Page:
The Seattle Sounders enter the 2023 MLS regular season with loads of optimism that comes from a fit squad, but a healthy amount of skepticism from a 2022 campaign that ended poorly. With a fully healed João Paulo and Raúl Ruidíaz, and another year of Albert Rusnák, the Sounders can tweak some things tactically to ensure the pitfalls from last season don’t creep into this one.
Brian Schmetzer has never been one of the most praised tacticians in MLS from the pundit class. Whether that’s deserved or not is a topic for a different article, but there have been some tactical tweaks that are happening this preseason that may have flown under the radar. Look, it’s difficult to draw conclusions after only seeing just one match that happened to be in a historic tournament the club has never played in before. However, some things happened in the Club World Cup match that I think are indicative of these tweaks.
Perhaps the biggest tactical adjustment we saw when the Sounders faced off against Al Ahly SC in Morocco was the use of the left flank, in particular the trio of Nouhou, Jordan Morris, and Rusnák. Seattle’s on-paper formation (whatever that means) is a 4-2-3-1, one of the most popular formations in the sport over the last two decades. Against Al Ahly, those three players took up interesting positions in possession to allow the Sounders to take advantage of their strengths. Nouhou’s weaknesses as a modern fullback have been obvious for a while, so instead of trying to force a square peg into a round hole, the plan seems to have him tucking into the backline as a third centerback when the Sounders have the ball.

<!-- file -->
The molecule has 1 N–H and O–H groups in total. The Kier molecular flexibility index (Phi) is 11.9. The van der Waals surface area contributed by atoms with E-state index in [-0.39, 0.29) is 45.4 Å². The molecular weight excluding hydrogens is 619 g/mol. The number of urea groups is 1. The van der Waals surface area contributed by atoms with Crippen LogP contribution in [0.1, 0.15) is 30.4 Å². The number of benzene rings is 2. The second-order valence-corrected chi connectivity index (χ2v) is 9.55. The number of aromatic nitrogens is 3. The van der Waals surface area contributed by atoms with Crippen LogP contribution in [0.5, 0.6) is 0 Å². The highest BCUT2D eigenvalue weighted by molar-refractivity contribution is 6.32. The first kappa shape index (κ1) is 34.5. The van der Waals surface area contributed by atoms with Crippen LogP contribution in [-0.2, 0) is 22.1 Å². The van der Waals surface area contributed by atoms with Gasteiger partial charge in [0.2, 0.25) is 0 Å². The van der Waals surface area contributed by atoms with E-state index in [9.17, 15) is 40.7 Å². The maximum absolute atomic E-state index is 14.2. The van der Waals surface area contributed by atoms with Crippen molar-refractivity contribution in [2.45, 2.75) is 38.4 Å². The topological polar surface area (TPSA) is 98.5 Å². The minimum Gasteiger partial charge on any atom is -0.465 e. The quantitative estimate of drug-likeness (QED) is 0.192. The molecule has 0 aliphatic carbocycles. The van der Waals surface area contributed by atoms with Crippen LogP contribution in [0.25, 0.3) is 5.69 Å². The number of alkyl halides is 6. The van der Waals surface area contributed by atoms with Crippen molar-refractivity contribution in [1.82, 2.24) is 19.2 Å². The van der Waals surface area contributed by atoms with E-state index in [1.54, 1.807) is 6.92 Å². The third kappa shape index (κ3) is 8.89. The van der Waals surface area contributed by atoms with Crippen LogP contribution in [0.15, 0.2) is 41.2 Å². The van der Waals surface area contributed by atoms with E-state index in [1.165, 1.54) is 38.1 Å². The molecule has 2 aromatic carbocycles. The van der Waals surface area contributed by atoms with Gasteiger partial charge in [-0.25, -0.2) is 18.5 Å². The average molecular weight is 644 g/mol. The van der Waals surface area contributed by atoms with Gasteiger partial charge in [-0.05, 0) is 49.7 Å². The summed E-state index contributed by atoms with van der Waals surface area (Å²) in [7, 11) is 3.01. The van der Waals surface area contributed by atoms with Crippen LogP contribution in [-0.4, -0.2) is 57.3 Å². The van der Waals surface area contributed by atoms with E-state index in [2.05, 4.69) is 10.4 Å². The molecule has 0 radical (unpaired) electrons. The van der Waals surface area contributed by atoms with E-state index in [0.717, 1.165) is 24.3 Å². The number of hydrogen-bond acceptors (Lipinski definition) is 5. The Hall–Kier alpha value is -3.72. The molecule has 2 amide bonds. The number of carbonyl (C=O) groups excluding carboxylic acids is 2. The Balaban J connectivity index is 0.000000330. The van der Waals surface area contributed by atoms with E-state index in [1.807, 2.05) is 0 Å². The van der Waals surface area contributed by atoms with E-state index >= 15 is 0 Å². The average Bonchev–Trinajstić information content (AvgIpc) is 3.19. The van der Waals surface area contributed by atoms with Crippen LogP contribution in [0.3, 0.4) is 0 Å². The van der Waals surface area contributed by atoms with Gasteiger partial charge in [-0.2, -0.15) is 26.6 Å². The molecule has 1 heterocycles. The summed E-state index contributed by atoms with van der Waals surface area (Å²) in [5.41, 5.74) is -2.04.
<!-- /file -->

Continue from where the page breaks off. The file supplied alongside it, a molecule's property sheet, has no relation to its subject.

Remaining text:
With Nouhou as an added outlet for recycling possession and extra protection against the counter, it allows Rusnák and Morris to get into more aggressive positions. Morris becomes your highest and widest player on the pitch on the left side of the field, pinning back the opposition’s fullback or centerback on that side. All of that space created by Morris’ positioning allows Rusnák to operate sort of like a deep-lying left midfielder, giving him all sorts of options to pick out a pass to Lodeiro, the Roldans, Morris, or Ruidíaz.
With the left side of the Sounders being the most interesting tweak, that brings us to what I think is the most important tactical alteration — the central areas of the pitch. It’s not really controversial to say that if the Sounders experience success this season, the feet of João Paulo, Nicolás Lodeiro, and Ruidíaz will have an influence.
Over the past few seasons, their influence (or lack thereof) has been felt in more ways than one, but as they either recover from serious injury or age into their 30s, a lot of their tactical influence on a match needs to be shifted. As someone who has also aged into my 30s in recent years, I can attest to the ageless proverb: “Less is more.” Shifting more of the buildup responsibilities to systematic patterns on the left and right sides of the pitch (more on that in a bit) allows João Paulo, Lodeiro, and Ruidíaz to occupy more dynamic and dangerous areas of influence centrally. João Paulo cannbe expected to be his typical self, but with added cover behind him and more support on either side.